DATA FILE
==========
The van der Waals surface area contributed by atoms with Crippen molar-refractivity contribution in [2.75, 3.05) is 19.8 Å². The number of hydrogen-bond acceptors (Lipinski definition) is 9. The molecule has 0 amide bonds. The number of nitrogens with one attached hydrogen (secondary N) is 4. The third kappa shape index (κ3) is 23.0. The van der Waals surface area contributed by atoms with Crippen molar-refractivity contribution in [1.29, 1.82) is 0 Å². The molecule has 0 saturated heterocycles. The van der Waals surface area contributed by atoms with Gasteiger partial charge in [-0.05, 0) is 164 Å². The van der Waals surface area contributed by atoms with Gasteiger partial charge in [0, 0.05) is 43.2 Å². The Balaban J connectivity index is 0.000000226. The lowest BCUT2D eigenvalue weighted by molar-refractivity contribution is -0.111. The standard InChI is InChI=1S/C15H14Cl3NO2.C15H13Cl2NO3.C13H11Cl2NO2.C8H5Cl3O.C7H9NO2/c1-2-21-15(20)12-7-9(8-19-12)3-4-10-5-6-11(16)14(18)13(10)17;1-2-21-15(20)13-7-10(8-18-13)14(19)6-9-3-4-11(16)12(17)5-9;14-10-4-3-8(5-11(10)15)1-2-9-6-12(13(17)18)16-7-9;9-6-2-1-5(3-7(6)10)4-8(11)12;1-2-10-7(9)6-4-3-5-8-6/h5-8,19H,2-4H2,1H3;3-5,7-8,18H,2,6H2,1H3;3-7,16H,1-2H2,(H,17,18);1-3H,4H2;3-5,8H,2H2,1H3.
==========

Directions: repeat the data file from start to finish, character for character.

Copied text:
The van der Waals surface area contributed by atoms with Crippen molar-refractivity contribution in [2.75, 3.05) is 19.8 Å². The number of hydrogen-bond acceptors (Lipinski definition) is 9. The molecule has 0 amide bonds. The number of nitrogens with one attached hydrogen (secondary N) is 4. The third kappa shape index (κ3) is 23.0. The van der Waals surface area contributed by atoms with Crippen molar-refractivity contribution in [1.29, 1.82) is 0 Å². The molecule has 0 saturated heterocycles. The van der Waals surface area contributed by atoms with Gasteiger partial charge in [-0.05, 0) is 164 Å². The van der Waals surface area contributed by atoms with Gasteiger partial charge in [0, 0.05) is 43.2 Å². The Balaban J connectivity index is 0.000000226. The lowest BCUT2D eigenvalue weighted by molar-refractivity contribution is -0.111. The standard InChI is InChI=1S/C15H14Cl3NO2.C15H13Cl2NO3.C13H11Cl2NO2.C8H5Cl3O.C7H9NO2/c1-2-21-15(20)12-7-9(8-19-12)3-4-10-5-6-11(16)14(18)13(10)17;1-2-21-15(20)13-7-10(8-18-13)14(19)6-9-3-4-11(16)12(17)5-9;14-10-4-3-8(5-11(10)15)1-2-9-6-12(13(17)18)16-7-9;9-6-2-1-5(3-7(6)10)4-8(11)12;1-2-10-7(9)6-4-3-5-8-6/h5-8,19H,2-4H2,1H3;3-5,7-8,18H,2,6H2,1H3;3-7,16H,1-2H2,(H,17,18);1-3H,4H2;3-5,8H,2H2,1H3.